i m attracted to chaos. I like the excitement Tom Kerridge on the risks of running restaurants and teaching his chefs to fish

t 5.59am, on a Monday during that July heatwave, waits in the car park of the Hand and Flowers, his two-Michelin-starred pub in Marlow, in the heart of the home counties. He wears a black Who concert T-shirt, camouflage-patterned jogging bottoms and a white Mercedes-Benz cap, turned back to front. On one forearm, he has a tattoo of a drawing by his young son, Acey; on the other, the inked paw print of his beloved ex-mutt Georgie. He hands me a warm sausage bap and a flask of coffee as we clamber into a minibus, which contains five semi-somnolent forms, all of them head chefs at different Tom Kerridge restaurants, plus his head of PR, Laura, and the Observer’s photographer, Pål.

The plan is to head to Cornwall, which is about five hours away at this indecent hour. Kerridge, who possesses both a minibus licence and unmistakable alpha-male energy, will do the driving. The itinerary for the two-day trip reads like a 1990s stag-do: sea fishing, barbecue and beers on the beach, and a blowout, six-course feast with matching drinks in a smart restaurant. Sleep doesn’t feature prominently on the programme of events or, it becomes apparent, in Kerridge’s life in general.Also befitting the stag-do vibes, in around 10 hours, Kerridge is going to be in the sea off Treyarnon Beach, dressed in full kitchen uniform, a sizeable crowd wondering what that chef-off-the-telly is up to. Every so often, he’ll spring from the water, a gleaming mackerel in his mouth, like a proud seal. But we’ll come back to that in due course.

In short, a convivial couple of days are in store, though with an occasional note of anxiety. It won’t have escaped your notice that the hospitality industry is in a perilous spot right now: jumping out of the frying pan of Covid straight into the fire of a cost of living crisis. The 49-year-old Kerridge, an established operator with a significant public profile, has advantages that many chefs and owners do not, but he has not been insulated from the challenges of the past couple of years. No one has. In December last year, he wrote in the Guardian for extra government support for restaurants and bars after 650 people cancelled their reservations at his six sites in six days. He estimated that those cancellations equated to about £65,000 in revenue. Over the whole pandemic, Kerridge thinks his losses stacked up to £4-5m.What’s the idea behind the jolly? There are a few reasons, says Kerridge, who has clearly thought this through. One is to connect him and his team, as chefs, with the produce they work with and the suppliers who bring it in for them. “From my point of view, after 30 years of cooking, it’s always good to just remember why you did it in the first place,” he says. “And the value that these chefs get from understanding the produce: they’ll go back buzzing, they can tell their teams. Everything we’ve done with the business, none of it has ever been materialistic or about the money. It’s always been about what builds a better level of chef and person, people spending time together, that ability to bond. The value of all those things is way more than monetary.”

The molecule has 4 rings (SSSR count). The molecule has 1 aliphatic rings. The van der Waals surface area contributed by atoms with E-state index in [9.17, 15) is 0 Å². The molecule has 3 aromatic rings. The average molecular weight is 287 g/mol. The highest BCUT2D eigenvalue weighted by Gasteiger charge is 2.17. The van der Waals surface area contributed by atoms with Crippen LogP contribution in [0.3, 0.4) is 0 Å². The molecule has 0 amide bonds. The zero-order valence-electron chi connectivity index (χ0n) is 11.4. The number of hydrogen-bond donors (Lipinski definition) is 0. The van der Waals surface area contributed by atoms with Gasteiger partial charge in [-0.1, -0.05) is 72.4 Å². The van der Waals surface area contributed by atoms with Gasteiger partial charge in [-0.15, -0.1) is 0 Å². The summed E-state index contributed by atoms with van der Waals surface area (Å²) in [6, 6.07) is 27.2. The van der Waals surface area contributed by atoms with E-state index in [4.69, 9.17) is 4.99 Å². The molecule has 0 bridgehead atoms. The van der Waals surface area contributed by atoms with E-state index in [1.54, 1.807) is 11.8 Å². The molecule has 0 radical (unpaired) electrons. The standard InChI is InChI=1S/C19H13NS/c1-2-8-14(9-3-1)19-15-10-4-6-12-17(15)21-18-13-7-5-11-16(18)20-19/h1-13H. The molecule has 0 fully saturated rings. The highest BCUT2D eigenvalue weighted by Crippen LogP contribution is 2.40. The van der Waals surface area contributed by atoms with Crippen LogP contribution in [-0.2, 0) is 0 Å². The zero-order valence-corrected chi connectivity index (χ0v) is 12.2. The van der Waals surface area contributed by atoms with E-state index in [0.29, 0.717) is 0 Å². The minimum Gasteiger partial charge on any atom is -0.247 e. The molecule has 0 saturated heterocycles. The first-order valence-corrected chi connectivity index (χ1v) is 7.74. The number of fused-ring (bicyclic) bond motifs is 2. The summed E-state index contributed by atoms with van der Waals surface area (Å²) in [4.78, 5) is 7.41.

The one-two body blows of Brexit followed by Covid have made it clearer than ever to Kerridge that his operation is nothing without the 250-odd team he employs with his wife and business partner, Beth Cullen-Kerridge, who is also a sculptor. You can tell the longest-standing members of their staff because they often wear a very high-end wristwatch, such as an IWC, a reward for loyalty from the Kerridges. Tom De Keyser, head chef at the Hand and Flowers has just earned his; Nick Beardshaw, who oversees Kerridge’s Bar and Grill at the Corinthia Hotel in London has had his watch for a couple of years. Sarah Hayward, head chef at the Coach, another Michelin-starred Kerridge pub in Marlow, has been with the group for almost nine years and is next in line.

“There’s quite a few people that have done 10 years … yeah, it’s cost a lot of money,” says Kerridge, smiling. “But you think back on it, they’ve given us 10 years of their life – that’s valuable! I’m massively humbled that people will do that, that they learned from it, and they enjoy it. A watch is something that they wouldn’t buy themselves. You could give them some money, even money the same value as it [the watch], but they’ve earned that watch. It’s something they’ll always remember.